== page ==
Watching the Lemaire oeuvre is like looking at a Soulages painting: it’s a study in subtle nuance that requires the right mindset. Season after season, namesake designer Christophe Lemaire and his partner Sarah-Linh Tran have made it their method to inch forward. So from them, this season’s addition of prints and beaded bags (that reminded of nothing more than the orthopedic beaded seat-coverings taxi drivers use) felt like a thunderclap in the placid summer sky.
The change here was more of a vibration than a seismic shift but here it was, the asymmetric tumble of a skirt, a touch of sunny yellow or cloudy light blue. For those who think that French people are essentially humorless, this is a subtle enough rebuttal. Throughout, their continued practice of sensual intellectualism brings out volumes modulated by drawstrings, boxy blousons from dark denim, the oddity of a drop-waist knit dress with a ruffled basque.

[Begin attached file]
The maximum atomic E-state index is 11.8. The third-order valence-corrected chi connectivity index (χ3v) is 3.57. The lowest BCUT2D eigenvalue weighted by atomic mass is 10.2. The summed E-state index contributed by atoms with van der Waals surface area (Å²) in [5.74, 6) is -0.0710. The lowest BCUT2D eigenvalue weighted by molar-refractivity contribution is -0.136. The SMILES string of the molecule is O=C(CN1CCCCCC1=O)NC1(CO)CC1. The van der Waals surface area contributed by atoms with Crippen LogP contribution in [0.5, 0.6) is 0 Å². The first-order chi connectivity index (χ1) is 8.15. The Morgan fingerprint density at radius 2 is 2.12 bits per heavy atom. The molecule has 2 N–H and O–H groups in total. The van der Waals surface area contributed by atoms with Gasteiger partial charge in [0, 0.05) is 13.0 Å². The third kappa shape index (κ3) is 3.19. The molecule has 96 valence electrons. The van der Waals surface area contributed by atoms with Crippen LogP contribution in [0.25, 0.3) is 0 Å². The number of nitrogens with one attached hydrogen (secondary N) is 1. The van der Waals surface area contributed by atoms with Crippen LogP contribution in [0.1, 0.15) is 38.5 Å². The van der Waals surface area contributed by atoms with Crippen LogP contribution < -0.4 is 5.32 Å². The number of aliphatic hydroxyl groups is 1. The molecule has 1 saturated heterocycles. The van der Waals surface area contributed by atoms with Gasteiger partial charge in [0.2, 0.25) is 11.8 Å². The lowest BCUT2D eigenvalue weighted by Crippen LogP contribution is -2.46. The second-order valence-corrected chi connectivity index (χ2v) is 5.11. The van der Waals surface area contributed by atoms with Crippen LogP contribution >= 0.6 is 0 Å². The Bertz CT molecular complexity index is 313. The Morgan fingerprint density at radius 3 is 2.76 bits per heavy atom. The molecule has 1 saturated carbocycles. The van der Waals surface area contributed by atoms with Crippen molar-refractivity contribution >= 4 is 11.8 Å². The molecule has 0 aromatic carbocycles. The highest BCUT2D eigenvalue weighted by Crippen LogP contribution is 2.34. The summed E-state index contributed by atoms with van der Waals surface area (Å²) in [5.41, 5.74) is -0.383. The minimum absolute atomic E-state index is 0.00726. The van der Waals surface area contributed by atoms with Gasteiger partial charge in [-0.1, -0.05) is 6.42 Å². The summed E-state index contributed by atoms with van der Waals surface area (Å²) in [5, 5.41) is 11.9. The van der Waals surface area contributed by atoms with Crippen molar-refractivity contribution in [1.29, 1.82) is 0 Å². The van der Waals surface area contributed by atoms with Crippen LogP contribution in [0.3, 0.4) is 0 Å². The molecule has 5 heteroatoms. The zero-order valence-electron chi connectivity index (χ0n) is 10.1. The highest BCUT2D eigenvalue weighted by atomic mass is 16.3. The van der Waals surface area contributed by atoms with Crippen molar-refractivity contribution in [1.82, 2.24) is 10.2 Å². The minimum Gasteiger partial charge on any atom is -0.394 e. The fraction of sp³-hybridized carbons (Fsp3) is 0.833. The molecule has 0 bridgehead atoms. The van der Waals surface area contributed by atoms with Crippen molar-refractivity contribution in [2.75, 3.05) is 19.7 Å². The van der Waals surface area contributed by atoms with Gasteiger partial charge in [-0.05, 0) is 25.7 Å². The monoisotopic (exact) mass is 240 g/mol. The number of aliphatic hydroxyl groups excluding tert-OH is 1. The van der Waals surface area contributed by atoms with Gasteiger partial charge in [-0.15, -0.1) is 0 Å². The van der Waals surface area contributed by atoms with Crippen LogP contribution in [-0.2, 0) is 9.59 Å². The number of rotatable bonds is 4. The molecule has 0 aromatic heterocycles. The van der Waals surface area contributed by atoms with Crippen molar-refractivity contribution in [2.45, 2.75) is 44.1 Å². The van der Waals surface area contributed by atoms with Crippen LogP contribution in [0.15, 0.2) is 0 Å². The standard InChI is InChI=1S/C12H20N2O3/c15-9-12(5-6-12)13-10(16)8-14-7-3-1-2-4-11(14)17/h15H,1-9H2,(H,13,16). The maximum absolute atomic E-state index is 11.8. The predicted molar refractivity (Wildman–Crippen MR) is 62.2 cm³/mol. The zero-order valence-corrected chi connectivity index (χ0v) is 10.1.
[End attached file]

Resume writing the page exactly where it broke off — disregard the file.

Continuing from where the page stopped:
Therein lies the reason why Lemaire’s appointment as creative director of Uniqlo U’s Paris-based design center feels so perfect: whether at the designer pricepoint or in the Japanese retailer’s gently-priced lines, the lynchpin remains this desire to offer unstudied elegance. The difference between the two? That subtly undone lattitude that French women seem to grant themselves, something that Tran and Lemaire have always truly excelled at.